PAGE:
I'm noticing an increasing use of the term 4G to describe either WiMAX or LTE networks.
It makes me wince, (although I've probably fallen into the "convenience trap" myself a couple of times).
Yes, they're both different to current versions of 3G, and use techniques like OFDMA - but so what? That doesn't make them 4G any more than it made EDGE (part of GSM) into 3G.
From a purist point of view, 4G doesn't yet exist. 3G refers to the families of technologies covered by the ITU's definition of "IMT 2000". 4G is expected to be the term used for the forthcoming "IMT Advanced" specifications currently being thrashed out by ITU, for which there are two prospective main candidates - LTE Advanced and WiMAX variant 802.16m.
Any use of the term 4G at present is therefore pure marketing fluff. A lot of WiMAX and LTE operators and device/network suppliers are fluffing, in an effort to come up with a brand that conveys evolution and new-ness.
The irony that the WiMAX community a huge amount of time and effort to convince ITU that their technology was in fact 3G (and therefore allowed to use IMT-2000 spectrum bands) seems to be ignored.
My instinctive reaction is to "deduct some credibility points" from the offenders when I see their announcements, or talk to their executives. If they are that sloppy that they mis-describe their technology, then surely it's reasonable to assume they're also sloppy about other aspects of their business?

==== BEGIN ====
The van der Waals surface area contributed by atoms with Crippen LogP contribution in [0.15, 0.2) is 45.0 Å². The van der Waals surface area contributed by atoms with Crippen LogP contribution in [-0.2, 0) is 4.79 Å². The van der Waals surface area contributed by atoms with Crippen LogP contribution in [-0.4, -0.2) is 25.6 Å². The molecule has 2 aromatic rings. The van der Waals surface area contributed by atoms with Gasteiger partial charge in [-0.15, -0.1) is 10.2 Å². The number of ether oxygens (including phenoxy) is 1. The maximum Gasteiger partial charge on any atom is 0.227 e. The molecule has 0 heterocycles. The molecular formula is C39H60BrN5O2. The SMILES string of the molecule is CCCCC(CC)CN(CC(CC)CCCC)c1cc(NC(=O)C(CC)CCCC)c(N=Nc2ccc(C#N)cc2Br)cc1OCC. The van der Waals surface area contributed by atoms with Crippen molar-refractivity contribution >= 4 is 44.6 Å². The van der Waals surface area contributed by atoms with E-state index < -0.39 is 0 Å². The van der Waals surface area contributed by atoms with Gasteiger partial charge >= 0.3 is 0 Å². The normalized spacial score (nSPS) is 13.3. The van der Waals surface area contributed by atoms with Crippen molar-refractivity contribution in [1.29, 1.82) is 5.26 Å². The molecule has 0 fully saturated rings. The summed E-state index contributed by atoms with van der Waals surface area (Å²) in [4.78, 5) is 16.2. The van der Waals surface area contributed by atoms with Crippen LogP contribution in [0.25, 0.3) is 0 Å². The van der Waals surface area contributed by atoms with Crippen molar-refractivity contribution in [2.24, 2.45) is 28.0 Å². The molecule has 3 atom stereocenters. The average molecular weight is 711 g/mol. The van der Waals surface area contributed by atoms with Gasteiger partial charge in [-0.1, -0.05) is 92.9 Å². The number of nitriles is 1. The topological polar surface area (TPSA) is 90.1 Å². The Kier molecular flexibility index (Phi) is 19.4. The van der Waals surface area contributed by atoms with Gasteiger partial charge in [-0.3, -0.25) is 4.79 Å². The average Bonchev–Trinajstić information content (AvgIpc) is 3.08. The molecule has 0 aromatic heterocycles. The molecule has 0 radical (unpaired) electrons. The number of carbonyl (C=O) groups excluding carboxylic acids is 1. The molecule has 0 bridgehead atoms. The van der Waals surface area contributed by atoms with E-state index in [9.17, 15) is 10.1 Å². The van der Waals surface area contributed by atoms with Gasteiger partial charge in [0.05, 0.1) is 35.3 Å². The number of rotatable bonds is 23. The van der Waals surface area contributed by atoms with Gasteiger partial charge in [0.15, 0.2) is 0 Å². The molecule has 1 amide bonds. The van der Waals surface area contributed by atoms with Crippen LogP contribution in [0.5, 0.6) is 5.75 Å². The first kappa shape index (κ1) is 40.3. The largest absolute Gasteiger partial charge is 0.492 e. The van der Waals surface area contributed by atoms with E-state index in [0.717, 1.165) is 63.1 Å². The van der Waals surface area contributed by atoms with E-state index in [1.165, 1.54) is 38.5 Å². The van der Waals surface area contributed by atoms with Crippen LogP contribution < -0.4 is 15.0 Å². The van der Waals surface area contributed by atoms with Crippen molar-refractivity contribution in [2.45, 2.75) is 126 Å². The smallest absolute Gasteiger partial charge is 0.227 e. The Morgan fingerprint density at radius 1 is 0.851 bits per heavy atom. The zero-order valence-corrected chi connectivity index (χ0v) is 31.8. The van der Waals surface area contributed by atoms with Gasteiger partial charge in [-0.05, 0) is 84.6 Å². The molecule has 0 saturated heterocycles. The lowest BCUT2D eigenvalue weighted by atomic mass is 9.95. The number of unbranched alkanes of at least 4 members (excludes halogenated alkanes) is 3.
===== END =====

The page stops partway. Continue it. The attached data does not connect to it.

Yet after a while, the practice may become so entrenched that even the more sensible participants have to wince, take a deep breath and mis-use the term 4G as well, so as not to lose out in the marketplace. If you can't beat them, you have to join them.
So, some solutions:
1) Any operator launching HSPA+ should also describe it as 4G. Well, if it's got MIMO, then it's *also* different from existing 3G. If the OFDMA guys are going to pick arbitrary definitions, then they can hardly complain when you do the same.
2) An operator with a brave PR department (and possibly a good legal team) should publicly take rivals to task for using 4G, using terms like "misleading", "lying", "sloppy" or "false advertising". Potentially, some of the current providers are on thin ice with regard to consumer protection law - although as the ITU hasn't yet called IMT-Advanced "4G" the response is probably that there's no strict definition in place.
3) Lobby the ITU to hurry up and call IMT-Advanced "4G" while it still has the ability to do so, before it gets lost in the marketing waffle.
As for me - well, I'm going to rely on the body language and non-verbal communications of people I speak to. If someone says 4G when describing their new LTE or WiMAX gizmo, but slightly winces, or rolls their eyes, or grits their teeth... then I'll give them the benefit of the doubt. But if they brazenly, unashamedly and unequivocally claim the 4G label for their 3G goods, I'll definitely be looking closely to find what else they've glossed over.